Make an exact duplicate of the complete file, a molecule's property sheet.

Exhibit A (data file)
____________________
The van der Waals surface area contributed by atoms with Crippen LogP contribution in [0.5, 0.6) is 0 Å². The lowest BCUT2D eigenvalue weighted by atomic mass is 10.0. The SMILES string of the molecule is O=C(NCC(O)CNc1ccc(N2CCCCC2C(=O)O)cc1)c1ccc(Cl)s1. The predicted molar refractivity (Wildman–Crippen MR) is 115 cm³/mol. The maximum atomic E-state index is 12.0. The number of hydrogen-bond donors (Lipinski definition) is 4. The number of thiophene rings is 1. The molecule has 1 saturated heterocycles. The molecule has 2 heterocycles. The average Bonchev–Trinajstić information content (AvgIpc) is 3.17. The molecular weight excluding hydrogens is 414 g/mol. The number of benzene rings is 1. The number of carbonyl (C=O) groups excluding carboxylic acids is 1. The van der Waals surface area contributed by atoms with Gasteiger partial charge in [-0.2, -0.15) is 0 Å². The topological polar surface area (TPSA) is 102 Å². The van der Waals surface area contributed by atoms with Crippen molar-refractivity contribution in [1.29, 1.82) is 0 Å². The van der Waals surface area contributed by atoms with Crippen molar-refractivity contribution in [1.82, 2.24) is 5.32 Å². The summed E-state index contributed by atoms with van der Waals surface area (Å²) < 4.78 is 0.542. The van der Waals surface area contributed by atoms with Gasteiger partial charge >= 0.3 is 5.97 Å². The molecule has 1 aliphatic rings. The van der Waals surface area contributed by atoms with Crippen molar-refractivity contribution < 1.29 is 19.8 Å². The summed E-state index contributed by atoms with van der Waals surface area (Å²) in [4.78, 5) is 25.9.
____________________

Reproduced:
The van der Waals surface area contributed by atoms with Crippen LogP contribution in [0.5, 0.6) is 0 Å². The lowest BCUT2D eigenvalue weighted by atomic mass is 10.0. The SMILES string of the molecule is O=C(NCC(O)CNc1ccc(N2CCCCC2C(=O)O)cc1)c1ccc(Cl)s1. The predicted molar refractivity (Wildman–Crippen MR) is 115 cm³/mol. The maximum atomic E-state index is 12.0. The number of hydrogen-bond donors (Lipinski definition) is 4. The number of thiophene rings is 1. The molecule has 1 saturated heterocycles. The molecule has 2 heterocycles. The average Bonchev–Trinajstić information content (AvgIpc) is 3.17. The molecular weight excluding hydrogens is 414 g/mol. The number of benzene rings is 1. The number of carbonyl (C=O) groups excluding carboxylic acids is 1. The van der Waals surface area contributed by atoms with Gasteiger partial charge in [-0.2, -0.15) is 0 Å². The topological polar surface area (TPSA) is 102 Å². The van der Waals surface area contributed by atoms with Crippen molar-refractivity contribution in [1.29, 1.82) is 0 Å². The van der Waals surface area contributed by atoms with Crippen molar-refractivity contribution in [1.82, 2.24) is 5.32 Å². The summed E-state index contributed by atoms with van der Waals surface area (Å²) < 4.78 is 0.542. The van der Waals surface area contributed by atoms with Gasteiger partial charge >= 0.3 is 5.97 Å². The molecule has 1 aliphatic rings. The van der Waals surface area contributed by atoms with Crippen molar-refractivity contribution < 1.29 is 19.8 Å². The summed E-state index contributed by atoms with van der Waals surface area (Å²) in [4.78, 5) is 25.9.